by Owen Schaefer
When Buddhism began to spread across India around 230 B.C., one of its biggest promoters was the emperor Ashoka the Great. Ashoka, who controlled an enormous part of the Indian subcontinent, sent out a series of edicts to be carved into pillars, stones and holy caves, asking his subjects to be kind to one another, to stop practicing “useless” rituals, to stop killing animals except for food, and most of all, to practice Buddhism.
And according to South Korean artist Jae-Eun Choi, Ashoka also fostered forests. The emperor asked each of his subjects to plant five different trees to serve various purposes, and story of these forests is the inspiration for Choi’s exhibition “Forests of Aśoka” at the Hara Museum of Contemporary Art till December 26.
Choi is probably best known for enormous installations — the kind of artworks that are built as much as they are displayed — many of them involving trees or nature. Originally a practitioner of the Sogetsu School of contemporary ikebana, and later influenced by the Fluxus movement, Choi has something of a passion for trees, and in this show, she reaches back through human history to reveal how primal our connection to forests is.
In the show’s title piece, Choi has piled rough-hewn planks of wood on a gallery floor, stacking them until they appear to pour in through the window and flow out the door. It’s a smart use of a space where living trees are visible directly outside, and the gallery’s own hardwood floor seems complicit in the arrangement. Walking on the planks (permitted only near the door) produces a chorus of squawks: the wood’s voice rising against you.
The show has a strong focus on movement, which acts as a metaphor for time. While the effect is subtle in “Forests,” it is made explicit in works such as “Flow,” in which a time-lapse video shows natural light move across the features of an enormous tree; or in “Since When has the Forest Been There?” in which treetops flash by on a screen. There are no details, only flashes of lit sky — the longer you watch, the more abstract it becomes, with the forest going on and on and appearing to become larger, and by extension, older, by the moment.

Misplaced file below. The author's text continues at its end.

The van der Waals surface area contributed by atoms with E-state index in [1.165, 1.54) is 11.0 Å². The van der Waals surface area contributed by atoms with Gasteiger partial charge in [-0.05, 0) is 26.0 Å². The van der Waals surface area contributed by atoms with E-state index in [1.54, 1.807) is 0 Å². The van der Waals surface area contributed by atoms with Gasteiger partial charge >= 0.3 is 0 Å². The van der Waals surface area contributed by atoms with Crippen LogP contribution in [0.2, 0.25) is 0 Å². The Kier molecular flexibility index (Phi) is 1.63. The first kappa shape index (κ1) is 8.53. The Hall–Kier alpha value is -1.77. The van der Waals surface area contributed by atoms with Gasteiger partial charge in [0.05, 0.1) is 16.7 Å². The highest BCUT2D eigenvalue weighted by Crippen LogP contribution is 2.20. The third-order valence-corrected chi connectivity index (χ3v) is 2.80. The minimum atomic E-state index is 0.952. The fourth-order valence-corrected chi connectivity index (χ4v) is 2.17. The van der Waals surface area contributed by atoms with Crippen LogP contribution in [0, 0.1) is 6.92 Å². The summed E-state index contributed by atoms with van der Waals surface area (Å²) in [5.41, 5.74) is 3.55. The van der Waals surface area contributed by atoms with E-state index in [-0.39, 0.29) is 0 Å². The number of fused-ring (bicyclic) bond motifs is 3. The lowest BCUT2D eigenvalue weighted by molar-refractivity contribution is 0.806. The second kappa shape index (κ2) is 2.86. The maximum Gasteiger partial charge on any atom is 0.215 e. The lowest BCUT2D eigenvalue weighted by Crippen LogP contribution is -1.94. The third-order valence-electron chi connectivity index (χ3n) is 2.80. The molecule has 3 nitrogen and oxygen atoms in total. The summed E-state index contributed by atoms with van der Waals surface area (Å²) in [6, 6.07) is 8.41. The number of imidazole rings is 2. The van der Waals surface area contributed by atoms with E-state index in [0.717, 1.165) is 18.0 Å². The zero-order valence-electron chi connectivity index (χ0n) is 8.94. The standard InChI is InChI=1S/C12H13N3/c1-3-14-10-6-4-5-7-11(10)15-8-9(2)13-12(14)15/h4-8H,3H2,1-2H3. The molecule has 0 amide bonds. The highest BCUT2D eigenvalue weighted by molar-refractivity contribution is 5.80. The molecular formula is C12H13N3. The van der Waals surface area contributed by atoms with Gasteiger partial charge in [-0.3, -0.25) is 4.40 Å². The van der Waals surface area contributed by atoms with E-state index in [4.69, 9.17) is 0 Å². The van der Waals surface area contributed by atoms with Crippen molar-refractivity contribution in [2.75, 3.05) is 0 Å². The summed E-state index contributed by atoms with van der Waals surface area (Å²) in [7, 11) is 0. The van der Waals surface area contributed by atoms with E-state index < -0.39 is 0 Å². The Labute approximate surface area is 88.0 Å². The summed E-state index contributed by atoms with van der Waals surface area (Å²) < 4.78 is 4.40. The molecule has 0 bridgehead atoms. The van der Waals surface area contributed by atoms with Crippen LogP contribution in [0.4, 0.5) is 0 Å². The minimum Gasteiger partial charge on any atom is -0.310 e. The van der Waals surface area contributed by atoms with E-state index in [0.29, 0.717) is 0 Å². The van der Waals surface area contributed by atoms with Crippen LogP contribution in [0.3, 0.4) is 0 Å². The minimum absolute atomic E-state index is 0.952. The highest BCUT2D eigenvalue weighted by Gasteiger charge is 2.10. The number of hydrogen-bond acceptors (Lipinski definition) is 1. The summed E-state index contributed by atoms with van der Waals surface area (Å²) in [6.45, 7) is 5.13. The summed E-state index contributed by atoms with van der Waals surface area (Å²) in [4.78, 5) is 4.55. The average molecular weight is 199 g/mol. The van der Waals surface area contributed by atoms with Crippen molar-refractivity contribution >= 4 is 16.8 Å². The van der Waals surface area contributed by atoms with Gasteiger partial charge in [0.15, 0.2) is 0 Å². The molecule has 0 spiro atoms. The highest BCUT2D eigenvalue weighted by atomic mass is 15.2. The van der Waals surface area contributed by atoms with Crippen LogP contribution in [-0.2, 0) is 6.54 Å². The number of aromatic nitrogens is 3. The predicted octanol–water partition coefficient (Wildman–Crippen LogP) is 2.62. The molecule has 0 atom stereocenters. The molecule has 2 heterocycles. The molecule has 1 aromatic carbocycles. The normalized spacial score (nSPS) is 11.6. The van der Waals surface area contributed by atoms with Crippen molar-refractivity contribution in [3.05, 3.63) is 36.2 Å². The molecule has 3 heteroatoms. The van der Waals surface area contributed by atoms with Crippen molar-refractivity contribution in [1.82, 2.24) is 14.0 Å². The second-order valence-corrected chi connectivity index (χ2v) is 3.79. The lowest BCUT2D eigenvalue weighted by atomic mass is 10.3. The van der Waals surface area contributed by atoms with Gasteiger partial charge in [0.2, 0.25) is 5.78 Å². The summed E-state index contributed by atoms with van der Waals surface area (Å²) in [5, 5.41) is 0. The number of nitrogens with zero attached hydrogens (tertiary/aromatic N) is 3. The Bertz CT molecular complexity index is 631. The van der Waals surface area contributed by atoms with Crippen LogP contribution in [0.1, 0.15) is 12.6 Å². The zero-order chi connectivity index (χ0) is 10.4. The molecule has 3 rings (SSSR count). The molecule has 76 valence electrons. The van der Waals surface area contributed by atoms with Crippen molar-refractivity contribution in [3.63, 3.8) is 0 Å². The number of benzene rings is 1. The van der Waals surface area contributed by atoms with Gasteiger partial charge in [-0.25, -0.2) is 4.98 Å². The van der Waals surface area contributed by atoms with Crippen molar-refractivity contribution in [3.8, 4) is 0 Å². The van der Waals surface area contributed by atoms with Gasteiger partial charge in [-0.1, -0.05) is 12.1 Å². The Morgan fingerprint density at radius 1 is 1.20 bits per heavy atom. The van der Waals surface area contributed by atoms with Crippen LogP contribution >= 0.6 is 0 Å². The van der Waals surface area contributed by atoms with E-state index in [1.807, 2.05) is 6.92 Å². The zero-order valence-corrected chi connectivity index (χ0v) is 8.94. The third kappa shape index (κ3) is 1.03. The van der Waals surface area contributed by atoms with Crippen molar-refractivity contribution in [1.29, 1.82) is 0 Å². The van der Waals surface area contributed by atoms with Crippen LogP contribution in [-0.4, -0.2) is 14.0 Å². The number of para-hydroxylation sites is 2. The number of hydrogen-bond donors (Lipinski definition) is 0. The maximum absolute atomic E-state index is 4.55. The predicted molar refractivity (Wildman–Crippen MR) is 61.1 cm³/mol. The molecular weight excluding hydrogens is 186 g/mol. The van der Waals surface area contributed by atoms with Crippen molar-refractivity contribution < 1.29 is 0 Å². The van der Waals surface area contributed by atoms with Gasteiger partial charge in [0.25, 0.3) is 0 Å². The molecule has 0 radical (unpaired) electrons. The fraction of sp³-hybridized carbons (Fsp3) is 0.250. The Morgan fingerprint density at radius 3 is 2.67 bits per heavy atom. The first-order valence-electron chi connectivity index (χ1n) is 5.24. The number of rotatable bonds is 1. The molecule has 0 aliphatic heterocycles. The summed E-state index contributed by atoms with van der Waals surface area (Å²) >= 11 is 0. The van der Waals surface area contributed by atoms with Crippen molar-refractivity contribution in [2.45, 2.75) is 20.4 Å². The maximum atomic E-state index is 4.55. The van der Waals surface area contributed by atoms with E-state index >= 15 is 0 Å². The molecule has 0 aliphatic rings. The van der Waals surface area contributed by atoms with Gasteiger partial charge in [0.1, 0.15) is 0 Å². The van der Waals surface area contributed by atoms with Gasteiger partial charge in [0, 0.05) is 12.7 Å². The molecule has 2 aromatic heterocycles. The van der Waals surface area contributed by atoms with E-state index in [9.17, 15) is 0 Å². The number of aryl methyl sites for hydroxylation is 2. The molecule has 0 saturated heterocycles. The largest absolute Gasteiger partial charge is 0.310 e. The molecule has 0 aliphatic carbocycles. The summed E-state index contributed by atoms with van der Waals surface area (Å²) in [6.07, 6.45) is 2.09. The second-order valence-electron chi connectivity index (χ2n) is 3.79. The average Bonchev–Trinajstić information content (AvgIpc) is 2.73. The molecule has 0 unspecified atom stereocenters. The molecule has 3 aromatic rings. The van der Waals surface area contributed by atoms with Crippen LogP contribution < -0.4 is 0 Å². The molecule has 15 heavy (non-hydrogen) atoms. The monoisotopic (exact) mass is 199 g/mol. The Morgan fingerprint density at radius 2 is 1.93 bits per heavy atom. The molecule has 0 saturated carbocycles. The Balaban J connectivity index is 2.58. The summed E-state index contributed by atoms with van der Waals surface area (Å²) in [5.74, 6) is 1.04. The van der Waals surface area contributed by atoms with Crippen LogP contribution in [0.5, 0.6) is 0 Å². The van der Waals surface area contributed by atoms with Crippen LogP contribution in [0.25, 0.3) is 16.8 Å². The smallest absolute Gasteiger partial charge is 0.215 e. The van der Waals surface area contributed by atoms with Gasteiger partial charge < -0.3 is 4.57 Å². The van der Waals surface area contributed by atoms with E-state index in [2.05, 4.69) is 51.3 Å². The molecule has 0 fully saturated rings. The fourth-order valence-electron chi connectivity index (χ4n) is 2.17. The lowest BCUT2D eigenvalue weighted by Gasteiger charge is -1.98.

There is movement even in her photographic series, “The Other Side of Illusion,” in which Choi shoots landscapes and tree canopies in long-exposure, slowly moving her camera. The results are still photographic versions of the fast-moving video work: smears of light and colour, abstract yet recognizable for what they are. That recognition, programmed by millennia of human interaction with forests, makes clear that the act of looking up through the leaves of a tree is an ancient and near-universal human experience.
Forsaking clever revelations, Choi’s works are best considered as an invitation to slow meditation. In Forever and a Day, five large video screens show close-ups of the roots and bark of different trees, the camera panning painfully slowly over their surfaces. Nothing happens, but over time the viewer is tempted to compare the shapes to landscapes, to stones, to flows of water, and even to human bodies. With works like these, Choi doesn’t need to plant seeds of an environmental idea in her audience’s mind instead, she is content to patiently encourage the roots that were already there.
Show: Jae-Eun Choi — Forests of Aśoka (to Dec. 26)
Gallery: Hara Museum of Contemporary Art (Shinagawa Station)
Hours: 11am–5pm (Wed. to 8 pm; Closed Mon.)
Admission: ¥1000 Tel: 03-3445-0651
Photo courtesy of Hara Museum